Join Diane Burns for an in-depth discussion in this video The three "Golden Rules", part of InDesign: Tables (2012).
If you're new to InDesign tables, there are three things you need to know to get started. I like to call these the golden rules of tables. I'm going to switch from Preview into Normal mode here. The first golden rule is that an InDesign table it's always inside a text frame. It's not a stand-alone object on its own. The frame may be larger than the table or even narrower or if I close up this frame and you get text overset, I can just click on the Overset icon and create a new text frame and the table comes along with it.
Regardless of the size of your text frame, the table always comes along with it I'm going to delete the second frame and open this up a little bit. The other about InDesign tables, is that they behave like an in-line object. I just double-click on this text frame and you can see that I have this long black blinking cursor to the right of the table, I'm going to press the left arrow key and when I press the Return key the table moves down just like an in-line object. I'm going to make this frame a little bit larger I have some text over here on the pasteboard, I'm going to select it and copy it into the clipboard and if I paste this text in front of the table it also moves down, so it's just like an in-line object in that way, the table moves along with the text in front of it.
The second golden rule is that InDesign tables can only be selected with a Type tool. If I try to select this table with the Selection tool, well, I'm selecting the text frame that it's in. Even the direct select tool doesn't help. I have to use the Type tool I'm going to press the letter T to switch to the Type tool and now I can go in and select any part of this table and apply formatting to it. I can select individual cells or row or column or any part of it that I want to, but it has to be the Type tool, I'm going to switch back into Preview mode.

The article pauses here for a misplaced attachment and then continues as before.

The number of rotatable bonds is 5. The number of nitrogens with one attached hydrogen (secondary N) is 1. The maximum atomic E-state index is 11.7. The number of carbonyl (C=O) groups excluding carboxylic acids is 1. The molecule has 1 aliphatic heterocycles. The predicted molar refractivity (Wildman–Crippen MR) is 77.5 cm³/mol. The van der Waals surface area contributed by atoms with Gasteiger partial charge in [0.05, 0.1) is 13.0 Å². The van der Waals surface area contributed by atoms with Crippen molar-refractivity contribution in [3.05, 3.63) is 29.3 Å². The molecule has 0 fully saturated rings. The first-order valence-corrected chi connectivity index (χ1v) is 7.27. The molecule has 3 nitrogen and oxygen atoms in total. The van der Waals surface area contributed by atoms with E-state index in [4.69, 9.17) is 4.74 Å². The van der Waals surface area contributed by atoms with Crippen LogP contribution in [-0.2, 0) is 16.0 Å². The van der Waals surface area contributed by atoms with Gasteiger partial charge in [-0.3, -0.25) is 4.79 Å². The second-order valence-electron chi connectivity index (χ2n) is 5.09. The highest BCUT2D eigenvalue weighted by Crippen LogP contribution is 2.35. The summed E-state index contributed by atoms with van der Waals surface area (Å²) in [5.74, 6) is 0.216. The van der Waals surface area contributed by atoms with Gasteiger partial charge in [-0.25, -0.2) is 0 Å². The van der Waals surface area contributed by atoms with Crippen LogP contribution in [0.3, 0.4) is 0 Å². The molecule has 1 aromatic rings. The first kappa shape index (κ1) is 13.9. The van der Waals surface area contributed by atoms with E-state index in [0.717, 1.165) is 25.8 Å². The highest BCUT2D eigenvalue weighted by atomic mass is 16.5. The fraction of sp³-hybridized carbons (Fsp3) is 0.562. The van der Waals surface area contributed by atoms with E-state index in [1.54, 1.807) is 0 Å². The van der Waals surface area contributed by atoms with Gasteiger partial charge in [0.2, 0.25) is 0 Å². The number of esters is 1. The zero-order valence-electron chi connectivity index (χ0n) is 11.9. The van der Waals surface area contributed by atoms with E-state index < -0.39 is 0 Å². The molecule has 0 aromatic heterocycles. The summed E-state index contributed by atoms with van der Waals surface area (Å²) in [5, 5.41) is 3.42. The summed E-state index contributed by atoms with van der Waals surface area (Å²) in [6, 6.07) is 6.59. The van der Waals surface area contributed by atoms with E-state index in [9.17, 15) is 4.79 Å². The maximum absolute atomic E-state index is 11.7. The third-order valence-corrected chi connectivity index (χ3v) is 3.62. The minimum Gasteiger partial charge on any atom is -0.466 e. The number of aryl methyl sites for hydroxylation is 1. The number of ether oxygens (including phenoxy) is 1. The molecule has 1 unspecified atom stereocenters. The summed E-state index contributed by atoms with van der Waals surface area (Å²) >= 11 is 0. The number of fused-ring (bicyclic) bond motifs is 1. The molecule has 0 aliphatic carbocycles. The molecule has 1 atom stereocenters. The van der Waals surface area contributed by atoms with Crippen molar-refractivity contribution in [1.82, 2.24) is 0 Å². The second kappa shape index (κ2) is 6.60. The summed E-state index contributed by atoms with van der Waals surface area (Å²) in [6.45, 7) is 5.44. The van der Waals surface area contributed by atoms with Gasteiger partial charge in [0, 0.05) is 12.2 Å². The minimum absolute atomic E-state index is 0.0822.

And now the third golden rule is really more something to keep in mind even sometimes for more experienced users and that is be clear on the difference between table level formatting and cell level formatting. Table level formatting includes things like this border that goes around the entire table or these alternating fill patterns are applied at a table level. Cell level formatting includes things like the positioning of the text within this frame or these row strokes that you see here. This distinction is even reflected on the Table menu.
If we hold down the Table menu, we can see we have Table Options and Cell Options. This distinction is important when you're formatting tables and it becomes really important, when you start working with table styles and cell styles and it even comes into play when we export to EPUB in HTML things will be covering in other videos. Once you follow these golden rules, you we'll be able to utilize InDesign's incredibly useful table features.
- Navigating and selecting tables
- Positioning tables
- Inserting and deleting rows and columns
- Adding header and footer rows, fills, strokes, and borders
- Dealing with overset text
- Applying cell and table styles
- Using tables to streamline graphic design work
- Creating infographics with tables
- Creating pull quotes and design objects using tables
- Exporting tables to EPUB and HTML